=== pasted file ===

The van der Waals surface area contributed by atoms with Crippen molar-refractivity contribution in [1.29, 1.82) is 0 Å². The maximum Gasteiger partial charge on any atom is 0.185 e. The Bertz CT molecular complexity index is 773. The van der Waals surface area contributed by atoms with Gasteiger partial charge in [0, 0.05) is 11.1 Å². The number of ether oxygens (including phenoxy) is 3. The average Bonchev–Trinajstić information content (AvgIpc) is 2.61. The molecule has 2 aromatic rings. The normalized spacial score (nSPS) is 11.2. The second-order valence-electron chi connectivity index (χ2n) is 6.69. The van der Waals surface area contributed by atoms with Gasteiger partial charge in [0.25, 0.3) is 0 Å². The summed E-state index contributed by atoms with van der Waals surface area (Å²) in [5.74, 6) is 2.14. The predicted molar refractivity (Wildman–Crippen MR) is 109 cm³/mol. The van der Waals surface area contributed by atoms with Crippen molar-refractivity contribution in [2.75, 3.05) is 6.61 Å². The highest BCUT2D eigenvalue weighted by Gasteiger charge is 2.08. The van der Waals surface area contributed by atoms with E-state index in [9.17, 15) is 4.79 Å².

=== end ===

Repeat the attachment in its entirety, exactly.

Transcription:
The van der Waals surface area contributed by atoms with Crippen molar-refractivity contribution in [1.29, 1.82) is 0 Å². The maximum Gasteiger partial charge on any atom is 0.185 e. The Bertz CT molecular complexity index is 773. The van der Waals surface area contributed by atoms with Gasteiger partial charge in [0, 0.05) is 11.1 Å². The number of ether oxygens (including phenoxy) is 3. The average Bonchev–Trinajstić information content (AvgIpc) is 2.61. The molecule has 2 aromatic rings. The normalized spacial score (nSPS) is 11.2. The second-order valence-electron chi connectivity index (χ2n) is 6.69. The van der Waals surface area contributed by atoms with Gasteiger partial charge in [0.25, 0.3) is 0 Å². The summed E-state index contributed by atoms with van der Waals surface area (Å²) in [5.74, 6) is 2.14. The predicted molar refractivity (Wildman–Crippen MR) is 109 cm³/mol. The van der Waals surface area contributed by atoms with Crippen molar-refractivity contribution in [2.75, 3.05) is 6.61 Å². The highest BCUT2D eigenvalue weighted by Gasteiger charge is 2.08. The van der Waals surface area contributed by atoms with E-state index in [9.17, 15) is 4.79 Å².